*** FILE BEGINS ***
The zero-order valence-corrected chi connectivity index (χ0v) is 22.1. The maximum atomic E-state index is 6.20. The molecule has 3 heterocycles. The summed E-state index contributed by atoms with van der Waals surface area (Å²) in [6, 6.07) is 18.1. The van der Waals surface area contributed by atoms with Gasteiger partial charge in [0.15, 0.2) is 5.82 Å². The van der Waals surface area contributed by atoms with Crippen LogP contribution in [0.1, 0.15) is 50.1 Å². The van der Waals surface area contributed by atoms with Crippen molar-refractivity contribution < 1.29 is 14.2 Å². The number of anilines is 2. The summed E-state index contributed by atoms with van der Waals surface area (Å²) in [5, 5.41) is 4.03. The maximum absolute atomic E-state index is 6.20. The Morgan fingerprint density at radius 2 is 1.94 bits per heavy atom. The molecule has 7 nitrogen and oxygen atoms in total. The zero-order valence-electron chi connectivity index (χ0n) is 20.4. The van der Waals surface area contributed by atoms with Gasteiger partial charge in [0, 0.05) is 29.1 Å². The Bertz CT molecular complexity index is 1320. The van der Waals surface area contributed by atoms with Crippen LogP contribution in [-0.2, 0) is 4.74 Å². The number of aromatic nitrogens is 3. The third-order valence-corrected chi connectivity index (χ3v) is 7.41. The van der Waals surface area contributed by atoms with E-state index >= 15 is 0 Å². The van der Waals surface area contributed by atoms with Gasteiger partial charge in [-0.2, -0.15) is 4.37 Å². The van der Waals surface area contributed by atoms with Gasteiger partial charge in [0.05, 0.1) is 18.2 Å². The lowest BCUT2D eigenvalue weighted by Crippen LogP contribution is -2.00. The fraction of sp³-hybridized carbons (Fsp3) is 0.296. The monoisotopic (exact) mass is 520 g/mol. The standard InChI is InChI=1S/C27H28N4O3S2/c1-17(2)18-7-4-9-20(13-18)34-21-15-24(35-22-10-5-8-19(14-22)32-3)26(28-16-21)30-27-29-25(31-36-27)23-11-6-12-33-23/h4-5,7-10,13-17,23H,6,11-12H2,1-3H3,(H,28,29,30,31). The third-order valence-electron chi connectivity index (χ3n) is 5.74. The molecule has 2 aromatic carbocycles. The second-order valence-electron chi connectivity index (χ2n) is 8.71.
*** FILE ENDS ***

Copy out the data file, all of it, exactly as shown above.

The zero-order valence-corrected chi connectivity index (χ0v) is 22.1. The maximum atomic E-state index is 6.20. The molecule has 3 heterocycles. The summed E-state index contributed by atoms with van der Waals surface area (Å²) in [6, 6.07) is 18.1. The van der Waals surface area contributed by atoms with Gasteiger partial charge in [0.15, 0.2) is 5.82 Å². The van der Waals surface area contributed by atoms with Crippen LogP contribution in [0.1, 0.15) is 50.1 Å². The van der Waals surface area contributed by atoms with Crippen molar-refractivity contribution < 1.29 is 14.2 Å². The number of anilines is 2. The summed E-state index contributed by atoms with van der Waals surface area (Å²) in [5, 5.41) is 4.03. The maximum absolute atomic E-state index is 6.20. The Morgan fingerprint density at radius 2 is 1.94 bits per heavy atom. The molecule has 7 nitrogen and oxygen atoms in total. The zero-order valence-electron chi connectivity index (χ0n) is 20.4. The van der Waals surface area contributed by atoms with Gasteiger partial charge in [0, 0.05) is 29.1 Å². The Bertz CT molecular complexity index is 1320. The van der Waals surface area contributed by atoms with Crippen LogP contribution in [-0.2, 0) is 4.74 Å². The number of aromatic nitrogens is 3. The third-order valence-corrected chi connectivity index (χ3v) is 7.41. The van der Waals surface area contributed by atoms with E-state index >= 15 is 0 Å². The van der Waals surface area contributed by atoms with Gasteiger partial charge in [-0.2, -0.15) is 4.37 Å². The van der Waals surface area contributed by atoms with Gasteiger partial charge in [0.05, 0.1) is 18.2 Å². The lowest BCUT2D eigenvalue weighted by Crippen LogP contribution is -2.00. The fraction of sp³-hybridized carbons (Fsp3) is 0.296. The monoisotopic (exact) mass is 520 g/mol. The standard InChI is InChI=1S/C27H28N4O3S2/c1-17(2)18-7-4-9-20(13-18)34-21-15-24(35-22-10-5-8-19(14-22)32-3)26(28-16-21)30-27-29-25(31-36-27)23-11-6-12-33-23/h4-5,7-10,13-17,23H,6,11-12H2,1-3H3,(H,28,29,30,31). The third-order valence-electron chi connectivity index (χ3n) is 5.74. The molecule has 2 aromatic carbocycles. The second-order valence-electron chi connectivity index (χ2n) is 8.71.